A model of Havana shows a large metropolitan area for a city of 2.2 million people planned to grow and able to absorb new inhabitants. The rub is in the transportation system. Again, economics matters. For those who cannot walk or bicycle to their jobs or errands, the cheapest form of mass transit is on one of the huge buses, called camellos or camels, that resemble a semi-truck and trailer and are always packed. Two or three other types of buses are available that cost more and are less crowded. My language teacher lived twenty minutes from school by car, and she said it could take her up to three hours to get there on the buses. She is fortunate to be renting in half of one of the large old houses vacated when the wealthy Cubans left in the 1950’s. She has plenty of space, and feels a measure of long-term security because the owners who fled to Miami have died. Her neighbors fully expect the previous owners of their house to return to claim their houses when Castro is gone. One of the tensions between the US and Cuba is the status of this type of private property that was appropriated by the Cuban government.

Caramello, Camel Bus

Also available in Havana for transportation are the coco taxis, which look like big yellow coconuts on three wheels. And there are biciclos, a bicycle-pulled rickshaw, and horse drawn carriages for the tourists. And, of course, regular taxis, some legitimate and some not. Ferrys move pedestians and bicyclists across the inlets.

Our tour group was shuttled to and fro in the city in our nice tour bus, and a pang of guilt flashed through me when I saw the jam-packed camels or the huge lines at the bus stops. I assuaged that guilt knowing that my money might help out, though the direct consequences were rather vague except for tips I gave.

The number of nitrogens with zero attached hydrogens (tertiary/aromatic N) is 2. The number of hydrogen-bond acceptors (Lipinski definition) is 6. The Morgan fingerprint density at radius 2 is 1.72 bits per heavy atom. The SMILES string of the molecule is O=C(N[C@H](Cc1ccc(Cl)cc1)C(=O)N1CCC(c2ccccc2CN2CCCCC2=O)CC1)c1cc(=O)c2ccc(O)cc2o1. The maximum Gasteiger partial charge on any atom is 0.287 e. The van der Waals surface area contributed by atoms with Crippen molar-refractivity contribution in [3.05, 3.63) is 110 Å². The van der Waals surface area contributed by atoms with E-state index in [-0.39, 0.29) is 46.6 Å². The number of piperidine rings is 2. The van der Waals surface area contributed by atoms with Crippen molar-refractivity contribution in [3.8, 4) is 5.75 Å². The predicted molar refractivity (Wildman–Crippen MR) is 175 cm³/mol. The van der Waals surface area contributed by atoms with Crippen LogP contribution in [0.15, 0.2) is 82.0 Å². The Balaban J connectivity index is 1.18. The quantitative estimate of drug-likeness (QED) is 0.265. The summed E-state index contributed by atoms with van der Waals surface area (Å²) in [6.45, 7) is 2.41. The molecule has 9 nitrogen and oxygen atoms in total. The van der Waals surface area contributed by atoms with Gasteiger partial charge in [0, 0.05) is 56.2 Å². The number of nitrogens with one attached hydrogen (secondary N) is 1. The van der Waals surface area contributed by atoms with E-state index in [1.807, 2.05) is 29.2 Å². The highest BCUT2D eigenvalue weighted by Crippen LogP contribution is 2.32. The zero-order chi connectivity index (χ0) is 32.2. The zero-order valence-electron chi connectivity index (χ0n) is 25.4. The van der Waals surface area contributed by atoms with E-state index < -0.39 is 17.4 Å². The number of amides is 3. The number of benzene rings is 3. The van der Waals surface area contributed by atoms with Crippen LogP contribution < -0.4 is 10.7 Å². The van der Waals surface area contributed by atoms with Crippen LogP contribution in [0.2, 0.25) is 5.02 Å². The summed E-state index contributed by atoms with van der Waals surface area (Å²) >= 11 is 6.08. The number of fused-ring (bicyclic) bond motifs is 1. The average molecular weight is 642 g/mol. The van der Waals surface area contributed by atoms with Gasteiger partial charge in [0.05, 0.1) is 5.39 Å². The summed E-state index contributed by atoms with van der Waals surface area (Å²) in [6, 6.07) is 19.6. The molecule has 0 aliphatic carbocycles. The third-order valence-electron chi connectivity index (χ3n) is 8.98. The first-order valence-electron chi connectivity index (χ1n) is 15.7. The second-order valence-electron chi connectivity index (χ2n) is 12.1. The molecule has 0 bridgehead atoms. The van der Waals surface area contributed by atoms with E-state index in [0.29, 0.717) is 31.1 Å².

Inside the Ferry

When we left town for a weekend trip we saw a policeman at the entrance to the main highway. He was there to help the people gathered at that intersection get a ride since it is the law that vehicles on highways be filled to capacity. We were told that tourist buses are exempt. I had mixed feelings about that. Though I rarely felt threatened when I walked the streets, we were told that robberies were increasing although nothing like what we would expect in the US. But having that rule set us apart again, special rules for tourists, making it difficult to even talk with the people of the country not pre-selected to come in contact with us.


The day after we arrived in Havana, we took a tour of the city on thick-tired bikes with usable gears, though the rubber tips on the gearshifts were missing. The fat tires were helpful on the cobblestones and glass we encountered. Traffic was light and it was a pleasure to be pedaling after two days of travel. All major roads have bike lanes that are shared with other very slow traffic. I was thrilled to be outside of our minibus and able to look around. Then, one of the very old Buicks drove by and belched soot into my face. When the Russians pulled out of Cuba in the early 1990’s, parts for cars became difficult to obtain, so the Cubans resurrected all the 1950’s cars imported until the revolution that were more easily repaired with make-do parts, often cannibalized from cars that were beyond repair. Havana is lucky to have frequent trade winds to scour the city air, because so many of the vehicles are followed by thick black clouds. On days when the air is still, breathing becomes difficult and asthma cases increase.